No.

The first words out of my mouth don’t need to be a reminder of what I told them.

The first words out of my mouth need to be addressing the pain caused by their failure or bad decision.

The first words out of my mouth need to give life.

That means stuffing down the first (selfish) thoughts that come to my head and asking, “Are you okay? How can I help?”

Maybe later, after the knees have their bandaids, we can discuss the benefits of wearing shoes on the right feet, but the attitude of “I told you so” just teaches my children to react with selfishness instead of with compassion.

Thursday, June 2, 2016

Rain

Yesterday, my girls were playing in the pool with the neighbors in the front yard. When I woke up this morning to rain, I thought, yep...that makes sense.
It rained last June 2, as well.
It didn't just rain, it poured.
And it made sense on a day that didn't make much sense.
Last June 2, Bryan and I calmly drove the 8 minutes to the hospital, pressed the 4 on the elevator and were quietly escorted to a room without an incubator where moms come to deliver babies that never give first cries. Down the hall from the rooms where my girls entered this world, I took the pills to induce my labor to deliver our 14-week-old son, whose heart was no longer beating. All day, I stared out the window, looking down on a little garden being drenched by a surprise June rain storm.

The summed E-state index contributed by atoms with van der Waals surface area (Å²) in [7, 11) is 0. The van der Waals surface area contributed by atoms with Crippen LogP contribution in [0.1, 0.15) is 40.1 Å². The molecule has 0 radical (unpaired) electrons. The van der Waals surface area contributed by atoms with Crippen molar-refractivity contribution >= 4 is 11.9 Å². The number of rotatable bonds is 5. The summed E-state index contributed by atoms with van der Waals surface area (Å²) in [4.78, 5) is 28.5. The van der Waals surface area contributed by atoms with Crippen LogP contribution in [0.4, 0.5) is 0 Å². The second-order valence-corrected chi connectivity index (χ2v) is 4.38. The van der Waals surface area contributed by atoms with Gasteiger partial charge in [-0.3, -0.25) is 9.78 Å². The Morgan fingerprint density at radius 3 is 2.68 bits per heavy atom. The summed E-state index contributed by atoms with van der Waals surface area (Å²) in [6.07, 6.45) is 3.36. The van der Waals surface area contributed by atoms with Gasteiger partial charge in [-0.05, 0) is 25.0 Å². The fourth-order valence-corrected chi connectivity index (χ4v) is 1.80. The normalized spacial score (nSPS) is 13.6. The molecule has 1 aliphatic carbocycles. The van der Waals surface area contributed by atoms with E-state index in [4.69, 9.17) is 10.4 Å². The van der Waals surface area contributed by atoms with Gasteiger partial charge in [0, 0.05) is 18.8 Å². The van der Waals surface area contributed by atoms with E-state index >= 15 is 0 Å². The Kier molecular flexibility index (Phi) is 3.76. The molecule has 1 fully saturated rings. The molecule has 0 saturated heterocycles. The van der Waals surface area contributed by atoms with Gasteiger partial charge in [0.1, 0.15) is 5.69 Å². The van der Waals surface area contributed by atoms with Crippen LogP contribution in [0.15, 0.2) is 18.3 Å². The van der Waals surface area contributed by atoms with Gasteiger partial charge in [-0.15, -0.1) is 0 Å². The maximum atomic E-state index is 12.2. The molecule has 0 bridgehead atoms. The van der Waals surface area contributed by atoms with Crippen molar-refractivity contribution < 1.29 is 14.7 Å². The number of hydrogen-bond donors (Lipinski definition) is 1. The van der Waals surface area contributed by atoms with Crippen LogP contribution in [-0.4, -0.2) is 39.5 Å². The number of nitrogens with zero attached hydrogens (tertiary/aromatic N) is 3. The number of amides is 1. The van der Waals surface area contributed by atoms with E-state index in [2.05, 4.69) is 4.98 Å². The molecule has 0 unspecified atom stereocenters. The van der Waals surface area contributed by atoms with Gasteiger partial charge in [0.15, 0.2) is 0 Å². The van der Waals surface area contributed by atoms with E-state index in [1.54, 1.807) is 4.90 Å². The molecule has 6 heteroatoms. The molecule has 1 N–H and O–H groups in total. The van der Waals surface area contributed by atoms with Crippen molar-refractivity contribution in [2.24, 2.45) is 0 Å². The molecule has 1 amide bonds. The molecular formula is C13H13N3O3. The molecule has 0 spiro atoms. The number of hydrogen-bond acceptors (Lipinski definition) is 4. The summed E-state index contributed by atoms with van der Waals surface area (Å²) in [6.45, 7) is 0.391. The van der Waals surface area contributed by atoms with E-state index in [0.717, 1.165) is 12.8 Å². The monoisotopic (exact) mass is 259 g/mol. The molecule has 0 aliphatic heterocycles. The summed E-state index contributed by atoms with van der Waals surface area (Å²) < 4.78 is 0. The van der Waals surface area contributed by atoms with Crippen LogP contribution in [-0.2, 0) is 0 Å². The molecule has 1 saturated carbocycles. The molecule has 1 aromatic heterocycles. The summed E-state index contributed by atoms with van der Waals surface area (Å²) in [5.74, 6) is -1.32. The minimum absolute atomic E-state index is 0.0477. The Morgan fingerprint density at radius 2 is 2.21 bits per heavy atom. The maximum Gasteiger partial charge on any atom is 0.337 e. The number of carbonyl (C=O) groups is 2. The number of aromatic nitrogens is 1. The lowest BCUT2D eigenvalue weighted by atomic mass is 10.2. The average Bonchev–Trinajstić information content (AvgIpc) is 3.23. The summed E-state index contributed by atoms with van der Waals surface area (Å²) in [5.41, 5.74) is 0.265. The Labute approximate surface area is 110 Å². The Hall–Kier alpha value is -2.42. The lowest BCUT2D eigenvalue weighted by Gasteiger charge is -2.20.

At 6:06pm, Hunter Hope finally arrived, and life will never be the same.
Hunter's story is posted earlier in this blog, but today I want to just be reminded that he was and will always be a precious part of our family.
Also, I want to share that God has blessed us with another pregnancy.
Due in 23 days, this June baby is much prayed over, much loved and much anticipated.
We are waiting to find out gender, so this will be a very new experience for us.
Please be praying for peace in my heart over the next month as we rest in the knowledge that Christ's love and sacrifice serves as the anchor for our soul, despite our circumstances.